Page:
Research ArticleConstitutional Law

Judges’ Recusal as a way of serving Natural Justice and Overcoming Bias: An Analysis

Author: Akankshya Anuska Babu, 3rd year student at KIIT Law School, Bhubaneswar, Odisha.


In the study of administrative law and other related subjects the theory of natural justice remains one of the most misunderstood concepts of all times. People often take a much-construed point of view regarding such topics. Because of this ignorance, people often leave out many important topics like theory of bias, pecuniary bias out of the discussion.

However, the discussion on Natural Justice remains incomplete without a fair and proper discussion on the concept of justice. The word justice itself has been derived from the Latin word, “jus” which means right or law. This also sees use in the word “just”, which according to the Oxford dictionary means, “a person who does what is moral and right” and is disposed towards “handing everyone his or her due”. The word fair can be regarded as a synonym for just. The concept of justice is based on a humungous number of fields and many different viewpoints and perspectives including concepts like morality, ethics, law, rationality, religion which talk about virtues, equity and fairness.

Many scholars have propounded many different concepts and definitions of Justice. According to Plato, “justice is a virtue establishing rational order”[1]. Aristotle said that, “justice consists in what is lawful and fair, with fairness involving equitable distributions and the correction of what is inequitable”[2]. Thomas Hobbes feels that, “justice is an artificial virtue, necessary for civil society, a function of the voluntary agreement of the social contract”.

JS Mills and John Rawls however gave the most important definitions. Mill propounded that, “justice is a collective name for the most important social utilities, which are conclusive to fostering and protecting human liberty”. This is the Free Will theory or the Laissez Faire theory. John Rawls analysed “justice in terms of maximum equal liberty regarding basic rights and duties for all members of society.[3]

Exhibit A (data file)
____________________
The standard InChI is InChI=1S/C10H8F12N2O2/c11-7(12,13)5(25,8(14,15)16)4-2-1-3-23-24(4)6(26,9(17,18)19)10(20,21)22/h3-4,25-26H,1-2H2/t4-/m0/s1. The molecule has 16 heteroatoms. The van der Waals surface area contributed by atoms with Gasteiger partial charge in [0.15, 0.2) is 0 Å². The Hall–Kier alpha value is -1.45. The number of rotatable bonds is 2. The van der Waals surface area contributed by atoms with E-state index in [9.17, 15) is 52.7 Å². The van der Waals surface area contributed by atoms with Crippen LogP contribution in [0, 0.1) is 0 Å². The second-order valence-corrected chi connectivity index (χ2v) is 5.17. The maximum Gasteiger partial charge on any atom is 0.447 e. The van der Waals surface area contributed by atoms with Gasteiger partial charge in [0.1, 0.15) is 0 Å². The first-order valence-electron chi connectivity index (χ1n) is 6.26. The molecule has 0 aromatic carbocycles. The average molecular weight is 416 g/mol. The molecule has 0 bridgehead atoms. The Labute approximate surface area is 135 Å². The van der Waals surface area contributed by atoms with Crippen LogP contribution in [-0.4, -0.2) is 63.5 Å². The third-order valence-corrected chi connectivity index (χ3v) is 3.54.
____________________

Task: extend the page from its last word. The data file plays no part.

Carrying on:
There are several theories of justice like commutative, distributive, legal, and social but in this piece, our focus remains on natural justice. Principle of natural justice has been derived from the words ‘Jus Naturale’ which are of Roman origin. These words are used in the Roman legal system and are closely related to common law and moral principle but it is not codified. The principle natural justice is uncodified. In English law, natural justice is a 6technical terminology for the rule against bias. While the legal maxim natural justice is of “Nemo judex in causa sua” and that for the right to a fair hearing “Audi alteram partem”, it has largely been replaced and extended by the general “duty to act fairly”.

Bias and Its Types

For about three to four hundred years, the Anglo- American courts have actively used two principles of natural justice. However, this reduction of concept of natural justice to only two principles should not be allowed to obscure the fact that natural justice goes to, “the very kernel of the problem of administrative justice.[4] These two principles are:

  1. Nemo in propria causa judex, esse debet– No one should be made a judge in his own cause, or the rule against bias.
  2. Audi alteram partem– Hear the other party, or the rule of fair hearing, or the rule that no one should be condemned unheard.

To these two principles now transparency and good-governance may be added as a new dimension, which includes the duty to pass a speaking order.[5]